By Bansari Mayur Kamdar
-UK’s FTSE 100 and mid caps indexes slipped for a third straight session on Friday after data pointed to stalling economic growth in Britain, even before the emergence of the Omicron coronavirus variant, but ended their second week in the black.
The benchmark FTSE 100 index eased 0.4% pressured by the healthcare sector after heavyweight drugmaker AstraZeneca fell 2.0% after Berenberg cut its price target on the stock.
The main index clocked its biggest weekly gain in eight months, boosted by a strong recovery in mining stocks.
“We’re seeing a flight to safety with defensive names like British American Tobacco on the front foot,” said Justin McQueen, market analyst at DailyFX.
“The sort of news around Omicron and the government announcing its plan B and suggestions around plan C does put the final nail in the coffin for a rate rise next week.”
Data showed Britain’s economy grew by a weaker-than-expected 0.1% in October, leaving it 0.5% smaller than it was in February 2020, just before the country went into its first COVID-19 lockdown.
“The big drop in people visiting pubs, bars and restaurants doesn’t bode well for the idea that we’re all rediscovering our freedom post-lockdown. Perhaps this catalyst has now played out and people are yearning for the warmth of their home during the autumn and winter instead,” said Russ Mould, investment director at AJ Bell.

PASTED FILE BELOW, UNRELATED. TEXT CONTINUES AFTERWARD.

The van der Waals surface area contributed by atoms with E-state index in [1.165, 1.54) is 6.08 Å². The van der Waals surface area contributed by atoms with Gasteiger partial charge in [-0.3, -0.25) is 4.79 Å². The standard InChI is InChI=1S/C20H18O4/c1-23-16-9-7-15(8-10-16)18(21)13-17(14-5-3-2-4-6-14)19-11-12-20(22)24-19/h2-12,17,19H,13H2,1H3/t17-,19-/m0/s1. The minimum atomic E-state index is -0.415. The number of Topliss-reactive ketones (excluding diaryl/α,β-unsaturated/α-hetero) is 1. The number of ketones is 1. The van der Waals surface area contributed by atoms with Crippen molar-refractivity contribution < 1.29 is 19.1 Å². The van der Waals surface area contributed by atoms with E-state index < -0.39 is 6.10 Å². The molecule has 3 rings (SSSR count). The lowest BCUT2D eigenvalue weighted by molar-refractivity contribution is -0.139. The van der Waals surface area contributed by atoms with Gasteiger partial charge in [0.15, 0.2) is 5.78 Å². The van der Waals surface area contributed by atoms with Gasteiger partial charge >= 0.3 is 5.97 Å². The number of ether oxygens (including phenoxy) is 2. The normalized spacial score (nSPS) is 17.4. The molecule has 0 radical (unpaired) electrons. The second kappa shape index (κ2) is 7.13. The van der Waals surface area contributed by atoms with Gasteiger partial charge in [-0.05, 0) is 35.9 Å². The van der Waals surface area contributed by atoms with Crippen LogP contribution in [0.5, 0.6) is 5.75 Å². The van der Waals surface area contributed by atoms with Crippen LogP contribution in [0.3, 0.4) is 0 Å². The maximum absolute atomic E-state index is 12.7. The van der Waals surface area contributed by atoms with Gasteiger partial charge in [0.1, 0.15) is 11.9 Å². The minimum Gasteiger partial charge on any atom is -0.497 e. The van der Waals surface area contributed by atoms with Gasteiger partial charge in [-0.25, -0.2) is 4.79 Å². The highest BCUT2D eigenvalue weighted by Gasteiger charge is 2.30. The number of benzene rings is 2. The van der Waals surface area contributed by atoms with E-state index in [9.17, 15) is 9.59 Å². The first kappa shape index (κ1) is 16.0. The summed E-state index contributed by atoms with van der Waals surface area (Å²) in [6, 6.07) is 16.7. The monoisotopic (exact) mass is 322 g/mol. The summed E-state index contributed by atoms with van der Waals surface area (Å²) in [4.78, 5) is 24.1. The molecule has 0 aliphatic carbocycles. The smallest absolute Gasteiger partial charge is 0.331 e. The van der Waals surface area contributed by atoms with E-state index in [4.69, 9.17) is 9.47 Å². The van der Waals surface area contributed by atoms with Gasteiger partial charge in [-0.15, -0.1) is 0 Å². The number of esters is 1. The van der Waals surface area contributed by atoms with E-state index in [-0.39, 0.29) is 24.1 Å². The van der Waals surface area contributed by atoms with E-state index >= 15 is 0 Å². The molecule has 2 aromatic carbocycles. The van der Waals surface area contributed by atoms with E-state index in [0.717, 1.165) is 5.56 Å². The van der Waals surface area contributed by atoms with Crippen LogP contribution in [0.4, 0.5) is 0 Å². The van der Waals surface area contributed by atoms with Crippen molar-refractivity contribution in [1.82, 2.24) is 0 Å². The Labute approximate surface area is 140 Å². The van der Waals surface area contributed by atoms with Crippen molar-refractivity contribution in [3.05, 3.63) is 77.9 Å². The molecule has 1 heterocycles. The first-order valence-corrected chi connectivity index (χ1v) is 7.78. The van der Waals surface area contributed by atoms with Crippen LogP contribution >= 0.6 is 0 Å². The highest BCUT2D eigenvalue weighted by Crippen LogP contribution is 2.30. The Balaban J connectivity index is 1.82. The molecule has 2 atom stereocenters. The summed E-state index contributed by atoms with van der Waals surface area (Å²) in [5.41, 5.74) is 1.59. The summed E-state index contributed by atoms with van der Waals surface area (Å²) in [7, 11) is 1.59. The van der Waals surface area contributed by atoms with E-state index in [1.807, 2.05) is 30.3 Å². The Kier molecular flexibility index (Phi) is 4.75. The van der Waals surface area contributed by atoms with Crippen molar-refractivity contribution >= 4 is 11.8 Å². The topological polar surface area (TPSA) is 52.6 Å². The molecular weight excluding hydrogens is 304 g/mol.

The domestically focussed mid-cap index fell 0.9%, after Ashmore Group dropped 2.7% as Goldman Sachs downgraded the asset manager to “neutral”.
The numbers further raised doubts about a December rate hike after Prime Minister Boris Johnson this week announced new coronavirus guidelines ordering people to work from home, wear masks in public places and use vaccine passes for bit public events.
Capping losses on the main index, miners gained 0.7% tracking copper prices, and defensive stocks such as consumer staples, which tend to be less sensitive to the economic climate, also rose. [MET/L]
British American Tobacco gained nearly 2.5% after a Wall Street Journal report that said the U.S. Senate was dropping a proposal to impose higher taxes on vaping, oral nicotine and other NGPs.